13407807929942597099574024998205846127479365820592393377723561443721764030073546976801874298166903427690031858186486050853753882811946569946433649006084096

The point is that symbolic compaction/conciseness is achieved with this notation of raising a power to another power… (i.e., hyper-exponentiation). This can go on inductively all the way to infinity. But lets stop well short of that monster. Hence, my choice of tiny hyper-exponentiated natural number (or THENN for short). THENNs are certainly not literally tiny numbers. Rather, they are tiny as far as hyper-exponentiation is concerned, since I’m only taking one level of hyper-exponentiation in the form of $$a^{b^c}$$, where $$a, b, c$$ are all natural numbers under ten (i.e., integers greater than zero and below ten).

So, the 155 digit number above is rather interesting to look at without bothering to grasp its enormity. Given that I printed that number in decimal format using ten unique digits from 0 to 9, it’s an interesting statistical question as to how are these digits distributed? The answer turns out to be a neat theorem called Normal Numbers. Anyway, ignoring the answer for now :P I figured I’ll do some empirical testing and plot the distribution of these ten decimal digits in a bunch of THENNs. So here’s a plot of the distribution for $$5^{5^5}$$ just to get the ball rolling (python code).

No point in trying to print the full 2185 digits of this tiny number :P Instead my python script compiled a histogram of the distribution of digits from 0 to 9. I’ve plotted this above by first dividing individual frequencies by the sum of all frequencies and then subtracting the mean from each frequency (which is the jargon at the bottom: Mean Centred Normalised Frequency). So this funky, rotated histogram is just showing which digits occurred less frequently than the average, and which ones occurred more frequently than the average in terms of fractional proportions.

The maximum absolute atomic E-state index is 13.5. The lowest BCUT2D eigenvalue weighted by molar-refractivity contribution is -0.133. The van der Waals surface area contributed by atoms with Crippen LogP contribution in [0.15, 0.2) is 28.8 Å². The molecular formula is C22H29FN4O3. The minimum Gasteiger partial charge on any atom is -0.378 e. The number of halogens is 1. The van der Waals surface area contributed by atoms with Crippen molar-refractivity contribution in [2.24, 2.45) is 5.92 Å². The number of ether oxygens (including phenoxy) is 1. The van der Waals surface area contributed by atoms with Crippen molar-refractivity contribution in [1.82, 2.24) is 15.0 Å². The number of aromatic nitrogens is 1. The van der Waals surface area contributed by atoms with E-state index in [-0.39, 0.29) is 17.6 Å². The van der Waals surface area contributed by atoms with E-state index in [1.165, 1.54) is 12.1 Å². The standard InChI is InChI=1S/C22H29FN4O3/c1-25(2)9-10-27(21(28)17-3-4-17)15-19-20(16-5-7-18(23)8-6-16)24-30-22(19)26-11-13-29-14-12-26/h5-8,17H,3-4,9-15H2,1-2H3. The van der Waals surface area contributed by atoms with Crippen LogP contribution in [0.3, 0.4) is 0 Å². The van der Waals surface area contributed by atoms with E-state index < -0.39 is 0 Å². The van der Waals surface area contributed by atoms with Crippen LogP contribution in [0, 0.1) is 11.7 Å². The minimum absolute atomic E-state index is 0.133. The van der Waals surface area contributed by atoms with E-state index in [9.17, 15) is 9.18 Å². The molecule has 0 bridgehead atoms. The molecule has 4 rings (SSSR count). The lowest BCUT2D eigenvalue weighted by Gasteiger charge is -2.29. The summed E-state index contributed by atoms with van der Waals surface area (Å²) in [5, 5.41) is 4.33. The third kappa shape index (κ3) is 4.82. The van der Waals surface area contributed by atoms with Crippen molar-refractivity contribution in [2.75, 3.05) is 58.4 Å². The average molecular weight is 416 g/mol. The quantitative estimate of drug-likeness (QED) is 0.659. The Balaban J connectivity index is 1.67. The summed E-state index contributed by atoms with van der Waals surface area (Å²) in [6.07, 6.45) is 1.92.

The scales are misleading in this plot, since it appears at a glance as though that 7 is hardly ever present in this number compared to the average, and 3 is far above the average! But no, all ten digits are incredibly close to the average frequency since they are within 1% on either side of the mean! Thus for all practical purposes, this just shows that all ten digits appear with equal frequency in this number containing 2185 digits. That means the probability of any given digit occurring is almost equal to any other digit occurring, and this converges towards a flat uniform distribution as the length of a THENN goes to infinity. Incidentally, this is the general idea of Normal Numbers. That is, any THENN (or larger numbers) will have digits equally distributed according to a flat uniform density function.

One THENN is clearly not enough to get a converging sense of something so general as Normal Numbers :P So I calculated 160 different THENNs for reasonable sample size. The largest THENN was over 260 thousand digits in length (no way I would print that on screen :P). The smallest THENN was 9 digits in length (which is in the order of several hundred million, so it’s still not literally tiny but a THENN). That resulted in 160 separate data points corresponding to each decimal digit in the above fashion of Mean Centred Normalised Frequencies. Then I plotted the cumulative distribution function of all the digits as follows (python code).

Note how all the distributions are very steep at 0 (i.e., the mean) and the standard deviations are literally small and near identical across all ten digits. Again, due to the axes requiring zoomed in views for actually seeing the lines, it is misleading just how steep all these S-curves really are. Another way to look at these would be the individual derivatives of the above cumulative distribution (which would be a classic bell-curve shaped probability density), but that obviously requires 10 separate plots :P So I’ve put one below for demonstration only (corresponding to the digit 3).

Without adding any smoothing to the above plot it’s easy to see that this is a very narrow distribution, where the overwhelming majority of the values are clustered around the mean and the variance is literally tiny. Hence, the idea that as numbers increasingly larger than THENNs are added to the sample, the distributions for each digit will get narrower and narrower until converging to a spike at 0 (a.k.a. Dirac’s delta function in the world of signal processing).

Ah bugger, didn’t realise it’s long past bed time :P Time to crash.